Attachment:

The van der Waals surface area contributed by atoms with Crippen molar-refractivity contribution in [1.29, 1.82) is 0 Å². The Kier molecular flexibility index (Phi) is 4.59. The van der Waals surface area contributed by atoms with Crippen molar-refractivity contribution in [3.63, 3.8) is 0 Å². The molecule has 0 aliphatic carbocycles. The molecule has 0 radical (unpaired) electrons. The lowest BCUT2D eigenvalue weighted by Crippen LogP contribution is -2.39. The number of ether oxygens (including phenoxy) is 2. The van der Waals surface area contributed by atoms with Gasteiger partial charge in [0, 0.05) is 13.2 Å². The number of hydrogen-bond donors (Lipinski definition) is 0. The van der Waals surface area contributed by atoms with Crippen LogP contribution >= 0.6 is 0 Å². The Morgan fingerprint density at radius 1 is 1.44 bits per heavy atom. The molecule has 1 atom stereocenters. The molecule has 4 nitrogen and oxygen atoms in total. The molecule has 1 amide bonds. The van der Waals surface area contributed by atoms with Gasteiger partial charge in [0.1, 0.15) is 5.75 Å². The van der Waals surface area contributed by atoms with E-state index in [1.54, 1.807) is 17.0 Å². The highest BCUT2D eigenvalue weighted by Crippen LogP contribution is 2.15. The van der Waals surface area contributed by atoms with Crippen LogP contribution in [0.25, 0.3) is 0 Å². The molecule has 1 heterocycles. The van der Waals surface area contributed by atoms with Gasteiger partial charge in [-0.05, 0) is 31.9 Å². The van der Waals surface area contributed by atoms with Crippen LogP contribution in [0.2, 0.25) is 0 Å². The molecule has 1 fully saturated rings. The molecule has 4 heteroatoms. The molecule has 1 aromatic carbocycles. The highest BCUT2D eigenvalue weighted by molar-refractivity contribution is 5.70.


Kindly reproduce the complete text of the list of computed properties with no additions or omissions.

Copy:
The van der Waals surface area contributed by atoms with Crippen molar-refractivity contribution in [1.29, 1.82) is 0 Å². The Kier molecular flexibility index (Phi) is 4.59. The van der Waals surface area contributed by atoms with Crippen molar-refractivity contribution in [3.63, 3.8) is 0 Å². The molecule has 0 aliphatic carbocycles. The molecule has 0 radical (unpaired) electrons. The lowest BCUT2D eigenvalue weighted by Crippen LogP contribution is -2.39. The number of ether oxygens (including phenoxy) is 2. The van der Waals surface area contributed by atoms with Gasteiger partial charge in [0, 0.05) is 13.2 Å². The number of hydrogen-bond donors (Lipinski definition) is 0. The van der Waals surface area contributed by atoms with Crippen LogP contribution >= 0.6 is 0 Å². The Morgan fingerprint density at radius 1 is 1.44 bits per heavy atom. The molecule has 1 atom stereocenters. The molecule has 4 nitrogen and oxygen atoms in total. The molecule has 1 amide bonds. The van der Waals surface area contributed by atoms with Gasteiger partial charge in [0.1, 0.15) is 5.75 Å². The van der Waals surface area contributed by atoms with E-state index in [1.54, 1.807) is 17.0 Å². The highest BCUT2D eigenvalue weighted by Crippen LogP contribution is 2.15. The van der Waals surface area contributed by atoms with Crippen LogP contribution in [0.25, 0.3) is 0 Å². The molecule has 1 heterocycles. The van der Waals surface area contributed by atoms with Gasteiger partial charge in [-0.05, 0) is 31.9 Å². The van der Waals surface area contributed by atoms with Crippen LogP contribution in [0.2, 0.25) is 0 Å². The molecule has 1 fully saturated rings. The molecule has 4 heteroatoms. The molecule has 1 aromatic carbocycles. The highest BCUT2D eigenvalue weighted by molar-refractivity contribution is 5.70.